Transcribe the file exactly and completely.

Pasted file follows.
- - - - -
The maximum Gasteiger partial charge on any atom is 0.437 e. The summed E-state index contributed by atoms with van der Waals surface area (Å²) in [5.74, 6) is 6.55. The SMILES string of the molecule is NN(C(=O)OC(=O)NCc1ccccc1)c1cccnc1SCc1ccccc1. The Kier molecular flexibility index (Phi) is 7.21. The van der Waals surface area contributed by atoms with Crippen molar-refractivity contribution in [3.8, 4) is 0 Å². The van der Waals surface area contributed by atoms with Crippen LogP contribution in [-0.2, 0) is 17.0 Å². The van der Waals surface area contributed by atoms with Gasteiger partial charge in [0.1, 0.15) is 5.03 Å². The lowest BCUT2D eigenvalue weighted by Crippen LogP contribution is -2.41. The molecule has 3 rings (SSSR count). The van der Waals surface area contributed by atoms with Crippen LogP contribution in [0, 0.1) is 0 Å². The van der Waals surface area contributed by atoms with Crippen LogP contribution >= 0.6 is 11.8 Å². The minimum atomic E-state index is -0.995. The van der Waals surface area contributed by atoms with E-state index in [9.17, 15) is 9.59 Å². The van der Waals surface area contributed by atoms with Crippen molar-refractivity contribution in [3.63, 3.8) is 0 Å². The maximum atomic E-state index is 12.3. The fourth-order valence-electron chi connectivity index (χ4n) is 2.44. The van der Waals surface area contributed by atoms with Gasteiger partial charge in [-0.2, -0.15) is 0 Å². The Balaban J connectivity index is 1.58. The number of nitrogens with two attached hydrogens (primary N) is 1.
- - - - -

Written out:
The maximum Gasteiger partial charge on any atom is 0.437 e. The summed E-state index contributed by atoms with van der Waals surface area (Å²) in [5.74, 6) is 6.55. The SMILES string of the molecule is NN(C(=O)OC(=O)NCc1ccccc1)c1cccnc1SCc1ccccc1. The Kier molecular flexibility index (Phi) is 7.21. The van der Waals surface area contributed by atoms with Crippen molar-refractivity contribution in [3.8, 4) is 0 Å². The van der Waals surface area contributed by atoms with Crippen LogP contribution in [-0.2, 0) is 17.0 Å². The van der Waals surface area contributed by atoms with Gasteiger partial charge in [0.1, 0.15) is 5.03 Å². The lowest BCUT2D eigenvalue weighted by Crippen LogP contribution is -2.41. The molecule has 3 rings (SSSR count). The van der Waals surface area contributed by atoms with Crippen LogP contribution in [0, 0.1) is 0 Å². The van der Waals surface area contributed by atoms with Crippen LogP contribution >= 0.6 is 11.8 Å². The minimum atomic E-state index is -0.995. The van der Waals surface area contributed by atoms with E-state index in [9.17, 15) is 9.59 Å². The van der Waals surface area contributed by atoms with Crippen molar-refractivity contribution in [3.63, 3.8) is 0 Å². The maximum atomic E-state index is 12.3. The fourth-order valence-electron chi connectivity index (χ4n) is 2.44. The van der Waals surface area contributed by atoms with Gasteiger partial charge in [-0.2, -0.15) is 0 Å². The Balaban J connectivity index is 1.58. The number of nitrogens with two attached hydrogens (primary N) is 1.